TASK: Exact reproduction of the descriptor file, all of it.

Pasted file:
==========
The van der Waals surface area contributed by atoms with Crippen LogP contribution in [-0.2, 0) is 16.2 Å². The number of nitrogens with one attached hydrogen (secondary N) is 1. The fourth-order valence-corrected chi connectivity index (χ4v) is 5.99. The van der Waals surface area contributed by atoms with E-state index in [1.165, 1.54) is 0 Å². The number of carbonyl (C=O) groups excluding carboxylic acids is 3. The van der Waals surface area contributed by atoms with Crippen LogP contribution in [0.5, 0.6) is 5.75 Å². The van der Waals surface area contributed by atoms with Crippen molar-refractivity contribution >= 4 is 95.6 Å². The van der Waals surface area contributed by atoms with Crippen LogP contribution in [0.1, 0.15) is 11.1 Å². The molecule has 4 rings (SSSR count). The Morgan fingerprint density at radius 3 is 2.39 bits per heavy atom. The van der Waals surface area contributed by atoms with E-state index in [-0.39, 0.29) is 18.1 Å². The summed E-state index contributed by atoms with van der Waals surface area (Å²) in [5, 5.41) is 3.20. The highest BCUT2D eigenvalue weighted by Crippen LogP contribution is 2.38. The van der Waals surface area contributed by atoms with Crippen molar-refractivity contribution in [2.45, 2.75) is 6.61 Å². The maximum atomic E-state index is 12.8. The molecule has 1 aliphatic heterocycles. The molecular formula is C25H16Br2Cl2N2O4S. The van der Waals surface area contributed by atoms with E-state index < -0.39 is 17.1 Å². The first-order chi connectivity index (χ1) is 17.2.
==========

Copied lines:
The van der Waals surface area contributed by atoms with Crippen LogP contribution in [-0.2, 0) is 16.2 Å². The number of nitrogens with one attached hydrogen (secondary N) is 1. The fourth-order valence-corrected chi connectivity index (χ4v) is 5.99. The van der Waals surface area contributed by atoms with E-state index in [1.165, 1.54) is 0 Å². The number of carbonyl (C=O) groups excluding carboxylic acids is 3. The van der Waals surface area contributed by atoms with Crippen LogP contribution in [0.5, 0.6) is 5.75 Å². The van der Waals surface area contributed by atoms with Crippen molar-refractivity contribution >= 4 is 95.6 Å². The van der Waals surface area contributed by atoms with Crippen LogP contribution in [0.1, 0.15) is 11.1 Å². The molecule has 4 rings (SSSR count). The Morgan fingerprint density at radius 3 is 2.39 bits per heavy atom. The van der Waals surface area contributed by atoms with E-state index in [-0.39, 0.29) is 18.1 Å². The summed E-state index contributed by atoms with van der Waals surface area (Å²) in [5, 5.41) is 3.20. The highest BCUT2D eigenvalue weighted by Crippen LogP contribution is 2.38. The van der Waals surface area contributed by atoms with Crippen molar-refractivity contribution in [2.45, 2.75) is 6.61 Å². The maximum atomic E-state index is 12.8. The molecule has 1 aliphatic heterocycles. The molecular formula is C25H16Br2Cl2N2O4S. The van der Waals surface area contributed by atoms with E-state index < -0.39 is 17.1 Å². The first-order chi connectivity index (χ1) is 17.2.